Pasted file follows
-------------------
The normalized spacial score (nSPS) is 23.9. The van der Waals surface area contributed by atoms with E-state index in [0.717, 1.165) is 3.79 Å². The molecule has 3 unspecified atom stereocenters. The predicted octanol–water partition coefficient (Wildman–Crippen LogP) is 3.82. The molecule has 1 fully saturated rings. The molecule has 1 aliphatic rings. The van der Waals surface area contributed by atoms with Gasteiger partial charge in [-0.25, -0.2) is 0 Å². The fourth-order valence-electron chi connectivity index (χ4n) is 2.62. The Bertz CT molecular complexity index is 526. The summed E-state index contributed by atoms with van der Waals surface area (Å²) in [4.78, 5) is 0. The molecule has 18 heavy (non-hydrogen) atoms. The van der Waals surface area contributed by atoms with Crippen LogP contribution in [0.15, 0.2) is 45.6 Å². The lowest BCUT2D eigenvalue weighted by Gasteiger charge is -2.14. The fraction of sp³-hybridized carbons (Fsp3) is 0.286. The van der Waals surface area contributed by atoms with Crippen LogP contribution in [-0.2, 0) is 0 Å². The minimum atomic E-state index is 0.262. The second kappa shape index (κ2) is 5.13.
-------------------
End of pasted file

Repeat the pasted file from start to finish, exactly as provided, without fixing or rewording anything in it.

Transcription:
The normalized spacial score (nSPS) is 23.9. The van der Waals surface area contributed by atoms with E-state index in [0.717, 1.165) is 3.79 Å². The molecule has 3 unspecified atom stereocenters. The predicted octanol–water partition coefficient (Wildman–Crippen LogP) is 3.82. The molecule has 1 fully saturated rings. The molecule has 1 aliphatic rings. The van der Waals surface area contributed by atoms with Gasteiger partial charge in [-0.25, -0.2) is 0 Å². The fourth-order valence-electron chi connectivity index (χ4n) is 2.62. The Bertz CT molecular complexity index is 526. The summed E-state index contributed by atoms with van der Waals surface area (Å²) in [4.78, 5) is 0. The molecule has 18 heavy (non-hydrogen) atoms. The van der Waals surface area contributed by atoms with Crippen LogP contribution in [0.15, 0.2) is 45.6 Å². The lowest BCUT2D eigenvalue weighted by Gasteiger charge is -2.14. The fraction of sp³-hybridized carbons (Fsp3) is 0.286. The van der Waals surface area contributed by atoms with Crippen LogP contribution in [-0.2, 0) is 0 Å². The minimum atomic E-state index is 0.262. The second kappa shape index (κ2) is 5.13.